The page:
There are several different choices in bags for you to use. Some take thousands of years to degrade, others cost a lot of energy to make and recycle, which can also be damaging to the environment. These innovative bag options prioritize comprehensive sustainability, by finding new ways to keep the planet healthy.
German outdoor brand VAUDE has developed what it claims is the first recyclable backpack made from mono-materials. Named Novum 3D, the product can be returned completely back to the production process at the end of its life cycle.
While most textile products consist of at least 5 to 10 different materials or mixed fabrics and therefore cannot be separated by type, this innovative backpack is completely recyclable thanks to its design, mono-material, welding technology, and 3D printed suspension construction.
All parts of the prototype, including the back pads, the packsack, and the straps, are 3D printed from a 100% thermoplastic material (TPU), and are easily removable and fully recyclable. The honeycomb construction ensures maximum stability with minimum use of materials. The lightweight, open structure also automatically provides ideal ventilation.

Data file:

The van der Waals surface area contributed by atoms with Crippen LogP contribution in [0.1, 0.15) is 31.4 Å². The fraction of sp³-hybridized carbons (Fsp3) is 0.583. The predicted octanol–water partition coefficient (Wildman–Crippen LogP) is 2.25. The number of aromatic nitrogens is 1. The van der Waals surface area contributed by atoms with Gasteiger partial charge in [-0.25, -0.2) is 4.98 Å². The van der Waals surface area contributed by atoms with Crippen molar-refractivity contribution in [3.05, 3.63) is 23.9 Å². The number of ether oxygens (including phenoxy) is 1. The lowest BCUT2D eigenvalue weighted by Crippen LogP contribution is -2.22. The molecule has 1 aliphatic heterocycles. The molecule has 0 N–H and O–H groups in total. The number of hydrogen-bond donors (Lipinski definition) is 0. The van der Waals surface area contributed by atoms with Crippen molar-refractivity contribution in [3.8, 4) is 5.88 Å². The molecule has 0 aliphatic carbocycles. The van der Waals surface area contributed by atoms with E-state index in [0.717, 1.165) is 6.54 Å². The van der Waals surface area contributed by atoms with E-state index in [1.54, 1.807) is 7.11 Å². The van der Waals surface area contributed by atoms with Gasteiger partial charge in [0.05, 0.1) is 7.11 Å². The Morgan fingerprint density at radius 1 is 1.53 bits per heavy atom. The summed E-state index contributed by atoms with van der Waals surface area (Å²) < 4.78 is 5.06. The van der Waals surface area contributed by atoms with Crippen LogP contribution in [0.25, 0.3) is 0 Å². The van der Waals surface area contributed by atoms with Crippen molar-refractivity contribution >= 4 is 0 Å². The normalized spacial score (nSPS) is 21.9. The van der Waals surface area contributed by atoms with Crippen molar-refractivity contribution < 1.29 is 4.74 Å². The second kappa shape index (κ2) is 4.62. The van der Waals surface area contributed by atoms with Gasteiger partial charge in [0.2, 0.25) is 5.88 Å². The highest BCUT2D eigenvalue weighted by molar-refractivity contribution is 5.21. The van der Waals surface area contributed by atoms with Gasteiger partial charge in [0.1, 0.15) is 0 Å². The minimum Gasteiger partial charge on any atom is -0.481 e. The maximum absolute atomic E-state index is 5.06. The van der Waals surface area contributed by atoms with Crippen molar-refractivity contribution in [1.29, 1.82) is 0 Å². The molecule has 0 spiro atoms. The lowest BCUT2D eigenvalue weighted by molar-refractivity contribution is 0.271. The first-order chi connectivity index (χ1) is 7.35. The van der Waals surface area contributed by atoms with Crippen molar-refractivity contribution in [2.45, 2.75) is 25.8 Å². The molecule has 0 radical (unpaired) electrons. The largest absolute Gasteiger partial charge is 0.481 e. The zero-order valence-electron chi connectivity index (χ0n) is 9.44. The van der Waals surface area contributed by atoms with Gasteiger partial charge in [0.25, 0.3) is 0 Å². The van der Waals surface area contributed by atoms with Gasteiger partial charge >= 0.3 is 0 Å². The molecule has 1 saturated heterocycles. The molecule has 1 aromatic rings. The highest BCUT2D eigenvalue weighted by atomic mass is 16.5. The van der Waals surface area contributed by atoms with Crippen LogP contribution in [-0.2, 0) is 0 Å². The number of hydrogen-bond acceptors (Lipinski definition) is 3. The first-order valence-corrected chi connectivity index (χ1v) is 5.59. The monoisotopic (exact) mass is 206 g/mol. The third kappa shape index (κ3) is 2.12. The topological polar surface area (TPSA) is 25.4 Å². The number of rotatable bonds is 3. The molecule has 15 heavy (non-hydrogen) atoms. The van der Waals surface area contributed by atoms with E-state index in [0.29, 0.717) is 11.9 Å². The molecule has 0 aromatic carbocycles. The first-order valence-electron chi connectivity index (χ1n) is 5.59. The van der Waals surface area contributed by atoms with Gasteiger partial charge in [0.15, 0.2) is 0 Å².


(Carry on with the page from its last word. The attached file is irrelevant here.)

To create its F707 Stratos rucksacks, Zurich-based bag manufacturer Freitag uses discarded truck tarpaulins and airbag fabric that failed a safety test and was rejected as a B-material.
The team decided to give the fabric a second life while taking advantage of the airbag’s initial function. Just as the airbag in a car, the backpack unfolds from its pocket made from tarpaulin.
The bag can be carried as a handbag, a backpack, and a shoulder-bag thanks to an additional strap.
Created in Portugal, where around 1 million tons of food are lost annually while the textile sector is responsible for up to 20% of the contamination of fresh water, Sacalho tote bag by designer Gui Giantini uses a completely biodegradable composition, resourcing the waste of garlic peels for its fabric production.
The project began with the exploration of the composition of various food residues, such as coffee grounds, wood ashes, garlic, carrot, onion, potato, egg and peanut hulls. Garlic husks, very typical of Mediterranean cuisine, was chosen.
The mechanical properties of this biotextile are similar to those of two other fabrics commonly used in tote bags, cotton and TNT. The parametric design process allowed the designer to customize the dimensions of the project, generate geometric pattern options, and optimize the manufacture of modular mixing molds for the production of the bio-material. The mixture gets unmolded after two days, and the garlic husk bio-textile is sewn to take the shape of a tote bag.